Shock Totem #10 (Jan 2016)
- Apex Publications Acquires Shock Totem Book Line
- The Head, the Tail, the Whole Damn Thing: Musings on Jaws, Part 8
- The Head, the Tail, the Whole Damn Thing: Musings on Jaws, Part 7
- The Head, the Tail, the Whole Damn Thing: Musings on Jaws, Part 6
- The Head, the Tail, the Whole Damn Thing: Musings on Jaws, Part 5
- The Head, the Tail, the Whole Damn Thing: Musings on Jaws, Part 4
- The Head, the Tail, the Whole Damn Thing: Musings on Jaws, Part 3
- The Head, the Tail, the Whole Damn Thing: Musings on Jaws, Part 2
- The Head, the Tail, the Whole Damn Thing: Musings on Jaws, Part 1
- Splatterpunk #7
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Tag Archives: Splatterpunk
by Bracken MacLeod
I was five the year Jaws came out, and like all little kids who don’t know how to swim, I had a pretty genetic fear of drowning. That got turned all the way up that summer when (long story, better told elsewhere) I was deliberately thrown into a lake and almost drowned. As you might imagine, that trauma left me with a life-long hang-up about water. I don’t like being on it in a boat, I sure as hell don’t like being in it (I shower), and I’ll be damned if I’m going to go all the way under it. So, later in life when Jaws came out on home video, you can understand, I never had the desire to see it.
It wasn’t the shark; it was the water.
I like sharks. I like them better than people a lot of the time. I think about them the way Ash thinks about the xenomorph in Alien: I admire their purity. They’re “unclouded by conscience, remorse, or delusions of morality.” Of course, unlike the alien, they’re fucking real!
Eventually, I rented Jaws, but it took me a couple of tries to get through the whole thing. It’s the first ten minutes that’s the big hurdle. Let me explain. We open on a bunch of kids sitting around a fire on the beach looking like an ad for Swedish tourism. Chrissy gets up and leads drunken, horny Tom on a chase through the dunes, stripping off her clothes and diving in the ocean as he passes out, unable to even get his shirt over his head. “I’m not drunk! Slow down! Wait I’m coming! I’m coming! I’m definitely coming!” She swims out in the dark, and we get that first two-note music cue. You know the one. Duun-un. And then the shark’s POV rising underneath her as she’s treading water, naked and vulnerable, presumably wondering what happened to horny Tom.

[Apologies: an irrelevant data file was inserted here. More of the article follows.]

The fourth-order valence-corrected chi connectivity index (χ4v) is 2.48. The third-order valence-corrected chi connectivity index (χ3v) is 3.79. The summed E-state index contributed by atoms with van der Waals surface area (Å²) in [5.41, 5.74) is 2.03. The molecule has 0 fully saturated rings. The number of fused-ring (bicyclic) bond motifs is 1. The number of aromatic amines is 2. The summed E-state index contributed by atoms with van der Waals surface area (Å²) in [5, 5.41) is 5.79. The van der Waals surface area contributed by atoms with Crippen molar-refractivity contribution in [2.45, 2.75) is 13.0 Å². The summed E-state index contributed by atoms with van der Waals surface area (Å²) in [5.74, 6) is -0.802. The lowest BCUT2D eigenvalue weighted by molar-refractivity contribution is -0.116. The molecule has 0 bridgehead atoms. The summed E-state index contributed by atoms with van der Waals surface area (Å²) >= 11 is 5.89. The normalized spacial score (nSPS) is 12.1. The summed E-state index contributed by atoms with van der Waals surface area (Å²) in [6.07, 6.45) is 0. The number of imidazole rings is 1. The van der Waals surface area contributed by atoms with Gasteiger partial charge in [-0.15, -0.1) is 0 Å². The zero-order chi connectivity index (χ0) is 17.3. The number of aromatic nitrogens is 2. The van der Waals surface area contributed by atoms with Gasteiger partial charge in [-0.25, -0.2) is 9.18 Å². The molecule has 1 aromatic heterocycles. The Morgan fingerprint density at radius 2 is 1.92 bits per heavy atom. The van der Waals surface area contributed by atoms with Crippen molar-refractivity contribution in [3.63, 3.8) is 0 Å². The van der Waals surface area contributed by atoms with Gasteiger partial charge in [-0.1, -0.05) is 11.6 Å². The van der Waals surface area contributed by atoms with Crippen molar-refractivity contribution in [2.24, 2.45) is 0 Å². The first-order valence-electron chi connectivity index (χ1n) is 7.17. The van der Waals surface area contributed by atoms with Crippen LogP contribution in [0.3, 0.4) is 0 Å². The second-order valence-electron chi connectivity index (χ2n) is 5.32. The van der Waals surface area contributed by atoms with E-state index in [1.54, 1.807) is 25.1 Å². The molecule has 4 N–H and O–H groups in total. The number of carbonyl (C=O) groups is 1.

Now, the next few moments are terrifying. She is jerked down, once, twice, and then whipped violently around, thrashing in the water—not all that realistically for a shark attack, one suspects, but still, it’s good and scary. The beast drags her over to a buoy and it seems for a moment she might be able to climb up and out to safety, but NOPE! The shark (a.k.a. “Bruce”—named after Spielberg’s lawyer) pulls her away for a few short screams of “NO!” and down she goes under the water. And this is the very point at which my worst fears are most on outward display for anyone who’s paying attention.